Improvements in diagnosis and treatment of olfactory disease will require first, a more comprehensive analysis of the anatomical status of the olfactory periphery (the 1 cm2 areas on the nasal septum and the lateral nasal wall immediately inferior to the cribriform plate) with respect to the preservation of the olfactory epithelium (OE) and, second, a means of determining whether the OE's inherent capacity to reconstitute itself remains intact. We propose three specific aims designed to address our shortcomings with respect to the pathological bases of peripheral olfactory dysfunction.
Aim 1 : We observe a better than expected preservation of OE in the olfactory area of autopsy specimens, but immature neurons are abnormally prominent. We will test the hypothesis that areas in which immature neurons predominate are disconnected from the OB by using immunohistochemical analysis and DiI/DiO tracing of axons.
Aim 2 : The intermingling of OE and RE in the olfactory area and the occurrence of quiescent, aneuronal OE indicate that dysfunction of olfactory stem cells and progenitor cells contributes to peripheral olfactory pathology. Guided by our studies of the molecular profile of stem and progenitor cells in mouse and rat OE, we will identify markers for identifying neurocompetent stem and progenitor cells in human OE. We will screen for and analyze the expression of the human homologues of genes that are relevant in mouse using RT-PCR, IHC and in situ hybridization on human olfactory tissue collected by biopsy. We also plan open-ended gene profiling studies. The resulting panel can be used to assay for the stems and progenitors in human olfactory tissue.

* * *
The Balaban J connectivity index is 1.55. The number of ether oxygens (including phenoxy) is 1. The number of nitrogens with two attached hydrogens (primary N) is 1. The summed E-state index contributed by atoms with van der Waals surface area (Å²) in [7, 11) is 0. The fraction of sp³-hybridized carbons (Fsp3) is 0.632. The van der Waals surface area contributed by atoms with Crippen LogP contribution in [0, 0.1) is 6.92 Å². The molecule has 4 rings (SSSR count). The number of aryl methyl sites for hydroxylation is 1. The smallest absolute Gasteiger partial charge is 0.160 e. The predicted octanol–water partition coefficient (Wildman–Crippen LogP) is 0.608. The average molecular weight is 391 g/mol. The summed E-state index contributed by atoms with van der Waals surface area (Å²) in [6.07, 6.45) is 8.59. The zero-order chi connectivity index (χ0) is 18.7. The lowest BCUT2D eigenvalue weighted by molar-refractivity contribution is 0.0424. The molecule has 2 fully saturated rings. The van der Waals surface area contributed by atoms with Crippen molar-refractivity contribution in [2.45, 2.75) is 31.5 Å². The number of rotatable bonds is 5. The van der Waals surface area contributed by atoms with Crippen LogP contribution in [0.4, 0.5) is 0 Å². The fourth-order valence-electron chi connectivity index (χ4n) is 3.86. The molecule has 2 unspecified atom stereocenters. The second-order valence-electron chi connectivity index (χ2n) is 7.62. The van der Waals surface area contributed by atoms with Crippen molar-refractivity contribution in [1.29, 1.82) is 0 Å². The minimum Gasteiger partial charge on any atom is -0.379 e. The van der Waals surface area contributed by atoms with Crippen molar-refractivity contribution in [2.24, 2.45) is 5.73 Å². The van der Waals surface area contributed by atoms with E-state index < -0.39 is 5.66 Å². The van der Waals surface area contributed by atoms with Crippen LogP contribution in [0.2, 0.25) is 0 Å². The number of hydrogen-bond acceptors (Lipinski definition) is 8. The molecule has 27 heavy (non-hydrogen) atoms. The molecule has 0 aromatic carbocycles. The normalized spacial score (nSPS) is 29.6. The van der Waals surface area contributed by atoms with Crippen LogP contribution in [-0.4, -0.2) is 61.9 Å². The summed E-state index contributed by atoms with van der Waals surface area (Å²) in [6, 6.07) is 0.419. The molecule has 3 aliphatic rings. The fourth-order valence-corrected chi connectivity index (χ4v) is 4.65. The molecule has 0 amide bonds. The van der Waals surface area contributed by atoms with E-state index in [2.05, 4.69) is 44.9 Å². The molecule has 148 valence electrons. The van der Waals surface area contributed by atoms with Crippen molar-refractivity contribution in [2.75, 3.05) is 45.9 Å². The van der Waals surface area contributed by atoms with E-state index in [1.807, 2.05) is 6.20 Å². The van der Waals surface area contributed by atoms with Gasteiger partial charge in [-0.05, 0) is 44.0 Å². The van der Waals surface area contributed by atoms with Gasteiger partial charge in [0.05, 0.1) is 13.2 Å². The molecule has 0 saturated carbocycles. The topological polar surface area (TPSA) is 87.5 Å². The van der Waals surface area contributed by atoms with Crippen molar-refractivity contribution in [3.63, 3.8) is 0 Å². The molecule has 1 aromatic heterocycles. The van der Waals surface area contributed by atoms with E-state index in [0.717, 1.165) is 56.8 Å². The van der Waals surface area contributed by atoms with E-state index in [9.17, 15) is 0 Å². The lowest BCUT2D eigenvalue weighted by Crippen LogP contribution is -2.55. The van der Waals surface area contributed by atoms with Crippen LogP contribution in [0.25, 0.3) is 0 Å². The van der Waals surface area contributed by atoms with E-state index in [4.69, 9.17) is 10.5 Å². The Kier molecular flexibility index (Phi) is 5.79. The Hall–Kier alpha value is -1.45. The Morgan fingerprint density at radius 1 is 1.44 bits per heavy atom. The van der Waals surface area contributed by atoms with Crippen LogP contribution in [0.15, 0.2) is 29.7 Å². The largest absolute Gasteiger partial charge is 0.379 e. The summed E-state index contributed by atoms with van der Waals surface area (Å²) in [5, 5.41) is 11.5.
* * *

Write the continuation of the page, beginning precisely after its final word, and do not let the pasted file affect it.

Aim 3 : To test the usefulness of the stem/progenitor marker panel and the analysis of axon trajectory for the diagnosis of dysosmic patients. Guided by our studies of the olfactory area in Aim 1 we will harvest biopsies of the olfactory area from patients rendered dysosmic as a consequence of aging, chronic rhinosinusitis, or prior viral URI, and use our panel to analyze the status of stem and progenitor cells as well as the pattern of axonal growth within the tissue.
By the end of the grant we will have an in-depth analysis of the distribution and connectivity of the OE at autopsy as a function of age and neurological disease and established a diagnostic panel that can elucidate more clearly the pathophysiological mechanisms underlying olfactory dysfunction. In combination, the knowledge gained can guide the eventual development of therapies for treatment of these disorders.
|Holbrook, Eric H; Wu, Enming; Curry, William T et al. (2011) Immunohistochemical characterization of human olfactory tissue. Laryngoscope 121:1687-701|